I want to make one thing clear to all my white readers: oppressed people do not want to recreate the system of oppression and racism that is in place now. We want to tear down this system and create one that is equitable and free of violence. Let me put that even more clearly (just in case). People of colour, women (included in the first as well) and LGBTQ+ communities demanding and taking rights does not mean the loss of rights for white people, men and heterosexuals.

I am obviously not the first person to say this, and certainly not the last. I do not understand why it is so difficult to accept. I wonder if it is because those living with the most privilege are so bound to their ideas, structures and norms that they can not imagine a world where one is not given power through the oppression of the other.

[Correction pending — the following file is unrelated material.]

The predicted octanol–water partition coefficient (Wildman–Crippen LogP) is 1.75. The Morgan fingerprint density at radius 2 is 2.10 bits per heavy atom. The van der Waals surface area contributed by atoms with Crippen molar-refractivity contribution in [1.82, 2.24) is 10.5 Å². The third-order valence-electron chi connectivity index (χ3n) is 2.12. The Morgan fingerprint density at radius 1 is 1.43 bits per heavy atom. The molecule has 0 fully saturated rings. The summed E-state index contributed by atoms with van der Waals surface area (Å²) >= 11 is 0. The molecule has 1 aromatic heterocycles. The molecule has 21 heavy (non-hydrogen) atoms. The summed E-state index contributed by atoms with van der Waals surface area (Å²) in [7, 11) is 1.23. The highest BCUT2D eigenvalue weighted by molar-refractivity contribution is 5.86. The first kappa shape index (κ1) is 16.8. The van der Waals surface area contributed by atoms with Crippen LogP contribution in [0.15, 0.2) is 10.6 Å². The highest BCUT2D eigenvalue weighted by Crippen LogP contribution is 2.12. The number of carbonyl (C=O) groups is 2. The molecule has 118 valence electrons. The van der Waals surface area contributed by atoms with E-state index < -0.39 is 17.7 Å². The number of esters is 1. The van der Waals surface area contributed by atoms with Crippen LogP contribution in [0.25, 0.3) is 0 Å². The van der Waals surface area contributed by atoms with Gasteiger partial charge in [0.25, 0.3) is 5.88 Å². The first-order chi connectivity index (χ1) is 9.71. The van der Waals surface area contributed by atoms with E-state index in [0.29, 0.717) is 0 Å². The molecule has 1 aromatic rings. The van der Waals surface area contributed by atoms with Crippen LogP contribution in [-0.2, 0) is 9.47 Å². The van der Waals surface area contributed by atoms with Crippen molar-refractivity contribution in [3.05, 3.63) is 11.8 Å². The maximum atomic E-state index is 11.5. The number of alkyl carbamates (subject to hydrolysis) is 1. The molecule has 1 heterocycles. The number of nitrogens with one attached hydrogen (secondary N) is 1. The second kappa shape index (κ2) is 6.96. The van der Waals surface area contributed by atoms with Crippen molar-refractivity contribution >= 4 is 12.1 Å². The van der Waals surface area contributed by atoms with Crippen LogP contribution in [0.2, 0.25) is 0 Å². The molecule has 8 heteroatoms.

I am mixed race. I have respect for both of my cultures. I don’t feel more white or more brown, yet I have been told for most of my life that I should choose. It seems that the only thing people hate more than a different culture, is when two cultures unite.

The first time I remember someone telling me to choose was in high school. A “friend” told me I didn’t seem “black, because [I] didn’t listen to rap.” I was shocked. It never occurred to be that my love of punk music would completely discount my ethnicity! Thankfully, some white teenager told me or I would have lived in ignorant bliss my entire life! I mentioned this to a black friend of mine, and she suggested I “just choose a side” to make things easier. I wanted to tell her this was impossible. I am a whole, not two pieces I can separate. I had one mixed race friend in high school and luckily she understood what I was going through, as she was experiencing the same thing. When you are mixed race, it seems like there is not safe place to land.

I grew up in a rural community that was predominately white. Although I have experienced racism my whole life, I didn’t begin to notice it until I got older and more aware. When I was younger I assumed racism was racial slurs, not being served at a store or racial profiling by police. I did not realize there were more subtle forms.